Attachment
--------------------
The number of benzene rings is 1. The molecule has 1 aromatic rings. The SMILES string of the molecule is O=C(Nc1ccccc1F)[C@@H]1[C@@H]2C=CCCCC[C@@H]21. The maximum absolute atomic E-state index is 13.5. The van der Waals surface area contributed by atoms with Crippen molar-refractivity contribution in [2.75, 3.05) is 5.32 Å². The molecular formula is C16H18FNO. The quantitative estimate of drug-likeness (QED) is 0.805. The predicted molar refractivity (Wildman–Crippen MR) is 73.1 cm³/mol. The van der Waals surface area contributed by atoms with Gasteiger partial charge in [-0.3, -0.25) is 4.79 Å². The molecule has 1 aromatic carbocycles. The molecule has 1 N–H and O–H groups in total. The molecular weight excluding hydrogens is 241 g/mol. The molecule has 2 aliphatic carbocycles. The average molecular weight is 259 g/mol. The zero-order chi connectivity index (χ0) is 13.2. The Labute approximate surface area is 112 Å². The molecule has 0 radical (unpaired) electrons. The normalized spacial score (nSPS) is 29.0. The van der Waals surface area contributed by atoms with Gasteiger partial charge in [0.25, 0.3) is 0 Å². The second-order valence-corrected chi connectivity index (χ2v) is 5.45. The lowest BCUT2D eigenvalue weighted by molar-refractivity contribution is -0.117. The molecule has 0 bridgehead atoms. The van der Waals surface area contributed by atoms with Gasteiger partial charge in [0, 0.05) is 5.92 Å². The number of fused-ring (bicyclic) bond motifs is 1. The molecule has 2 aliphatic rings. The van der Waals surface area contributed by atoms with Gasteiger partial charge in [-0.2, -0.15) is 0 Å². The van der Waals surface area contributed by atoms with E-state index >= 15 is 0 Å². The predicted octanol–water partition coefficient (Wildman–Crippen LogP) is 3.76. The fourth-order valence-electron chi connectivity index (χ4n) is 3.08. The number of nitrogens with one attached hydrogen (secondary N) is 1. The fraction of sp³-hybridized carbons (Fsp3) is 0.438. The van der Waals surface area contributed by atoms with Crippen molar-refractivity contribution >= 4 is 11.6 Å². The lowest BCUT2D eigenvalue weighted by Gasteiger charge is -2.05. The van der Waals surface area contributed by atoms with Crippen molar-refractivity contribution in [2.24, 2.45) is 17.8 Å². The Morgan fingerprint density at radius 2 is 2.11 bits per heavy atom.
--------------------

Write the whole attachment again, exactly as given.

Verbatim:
The number of benzene rings is 1. The molecule has 1 aromatic rings. The SMILES string of the molecule is O=C(Nc1ccccc1F)[C@@H]1[C@@H]2C=CCCCC[C@@H]21. The maximum absolute atomic E-state index is 13.5. The van der Waals surface area contributed by atoms with Crippen molar-refractivity contribution in [2.75, 3.05) is 5.32 Å². The molecular formula is C16H18FNO. The quantitative estimate of drug-likeness (QED) is 0.805. The predicted molar refractivity (Wildman–Crippen MR) is 73.1 cm³/mol. The van der Waals surface area contributed by atoms with Gasteiger partial charge in [-0.3, -0.25) is 4.79 Å². The molecule has 1 aromatic carbocycles. The molecule has 1 N–H and O–H groups in total. The molecular weight excluding hydrogens is 241 g/mol. The molecule has 2 aliphatic carbocycles. The average molecular weight is 259 g/mol. The zero-order chi connectivity index (χ0) is 13.2. The Labute approximate surface area is 112 Å². The molecule has 0 radical (unpaired) electrons. The normalized spacial score (nSPS) is 29.0. The van der Waals surface area contributed by atoms with Gasteiger partial charge in [0.25, 0.3) is 0 Å². The second-order valence-corrected chi connectivity index (χ2v) is 5.45. The lowest BCUT2D eigenvalue weighted by molar-refractivity contribution is -0.117. The molecule has 0 bridgehead atoms. The van der Waals surface area contributed by atoms with Gasteiger partial charge in [0, 0.05) is 5.92 Å². The number of fused-ring (bicyclic) bond motifs is 1. The molecule has 2 aliphatic rings. The van der Waals surface area contributed by atoms with Gasteiger partial charge in [-0.2, -0.15) is 0 Å². The van der Waals surface area contributed by atoms with E-state index >= 15 is 0 Å². The predicted octanol–water partition coefficient (Wildman–Crippen LogP) is 3.76. The fourth-order valence-electron chi connectivity index (χ4n) is 3.08. The number of nitrogens with one attached hydrogen (secondary N) is 1. The fraction of sp³-hybridized carbons (Fsp3) is 0.438. The van der Waals surface area contributed by atoms with Crippen molar-refractivity contribution >= 4 is 11.6 Å². The lowest BCUT2D eigenvalue weighted by Gasteiger charge is -2.05. The van der Waals surface area contributed by atoms with Crippen molar-refractivity contribution in [2.24, 2.45) is 17.8 Å². The Morgan fingerprint density at radius 2 is 2.11 bits per heavy atom.